Saturday, April 6, 2013


by Adam Baker

it is a remote refinery in the arctic. there is a disparate crew. there is freezing cold and isolation and all of those sorts of things. these are the sorts of things i often like to read about. there is a mysterious worldwide disaster. there are zombies, a new kind of zombie, metallic zombies. there is a space-born plague, maybe? the plague is from nanobots, maybe? one can only guess. there is an abandoned luxury liner. it is full of zombies. 

there is an ambiguous ending, which is perfect.

Outpost (Outpost, #1)the book has a certain kind of writing style. there are a lot of short, declarative sentences. it is like so. it actually drove me crazy in the beginning. it was so monotonous. everyone sounded the same. but then it began to work. it sorta began to work. Baker's monotonous style never changed, never became invisible, but it began to feel like the exact style needed for his tale. but i don't want to underplay the frustrating monotony of the style. it got under my skin. like a metal-based nanobot? maybe so.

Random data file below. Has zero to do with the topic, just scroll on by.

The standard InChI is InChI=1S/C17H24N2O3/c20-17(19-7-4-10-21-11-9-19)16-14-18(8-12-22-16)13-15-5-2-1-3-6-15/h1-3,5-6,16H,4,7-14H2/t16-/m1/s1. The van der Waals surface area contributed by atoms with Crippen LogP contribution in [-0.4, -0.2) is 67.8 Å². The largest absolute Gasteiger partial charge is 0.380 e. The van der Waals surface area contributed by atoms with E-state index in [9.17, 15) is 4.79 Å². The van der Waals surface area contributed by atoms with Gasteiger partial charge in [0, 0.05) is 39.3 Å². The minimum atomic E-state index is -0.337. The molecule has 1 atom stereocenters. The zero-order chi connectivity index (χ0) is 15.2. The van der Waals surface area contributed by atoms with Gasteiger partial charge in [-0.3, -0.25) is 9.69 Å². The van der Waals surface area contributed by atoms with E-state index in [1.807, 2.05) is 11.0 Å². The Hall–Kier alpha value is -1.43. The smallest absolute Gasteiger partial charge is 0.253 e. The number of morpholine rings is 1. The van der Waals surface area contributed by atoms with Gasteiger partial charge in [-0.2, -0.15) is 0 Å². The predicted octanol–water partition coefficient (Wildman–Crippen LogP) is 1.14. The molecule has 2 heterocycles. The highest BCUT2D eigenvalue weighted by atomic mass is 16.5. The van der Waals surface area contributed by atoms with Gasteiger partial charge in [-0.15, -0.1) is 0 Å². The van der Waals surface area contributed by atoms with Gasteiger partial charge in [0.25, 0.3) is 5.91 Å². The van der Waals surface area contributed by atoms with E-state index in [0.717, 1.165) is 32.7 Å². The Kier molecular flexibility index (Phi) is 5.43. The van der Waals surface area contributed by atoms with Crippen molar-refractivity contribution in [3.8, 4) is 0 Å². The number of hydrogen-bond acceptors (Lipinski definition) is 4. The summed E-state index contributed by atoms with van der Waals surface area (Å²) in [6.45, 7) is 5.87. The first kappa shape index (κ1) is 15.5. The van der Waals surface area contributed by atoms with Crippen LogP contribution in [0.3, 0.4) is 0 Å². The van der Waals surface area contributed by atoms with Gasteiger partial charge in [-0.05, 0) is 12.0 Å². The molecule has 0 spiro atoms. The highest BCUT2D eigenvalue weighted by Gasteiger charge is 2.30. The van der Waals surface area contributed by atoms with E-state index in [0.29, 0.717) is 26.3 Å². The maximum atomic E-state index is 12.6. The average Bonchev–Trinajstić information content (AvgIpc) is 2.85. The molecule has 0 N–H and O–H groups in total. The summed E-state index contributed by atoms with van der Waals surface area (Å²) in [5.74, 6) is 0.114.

there is a fat chaplain - she is our protagonist. the 'fat' part is important, it becomes the key to understanding her character, her motivation and her isolation and her self-loathing. 

there is a ruthless young lady. she may be going mad. she may be our villainess. hard to say, but an absorbing character.

the characterization is not the strongest part but those two characters were quite well-done. there is a third character who is even more compelling. her name is Dr. Elizabeth Rye. she is also well-characterized. her background and her context and her thought processes made sense. the next sentence is a spoiler. she becomes a zombie. we continue to read her thoughts. her thoughts are fascinating and her story is bizarre and frustrating and tragic. she is my favorite part of this novel.

 photo tumblr_mi14r9hi1p1r3gb3zo1_400_zpsb05e1e35.gifthe book is grim, grim, and grim. but it is not all grim. there is some hope in the book. the book is not necessarily scary but it certainly creates a mood. the mood is grim. it is a cold feeling but the book did not leave me cold. i don't like the cold but i like to read about the cold. i liked the book.

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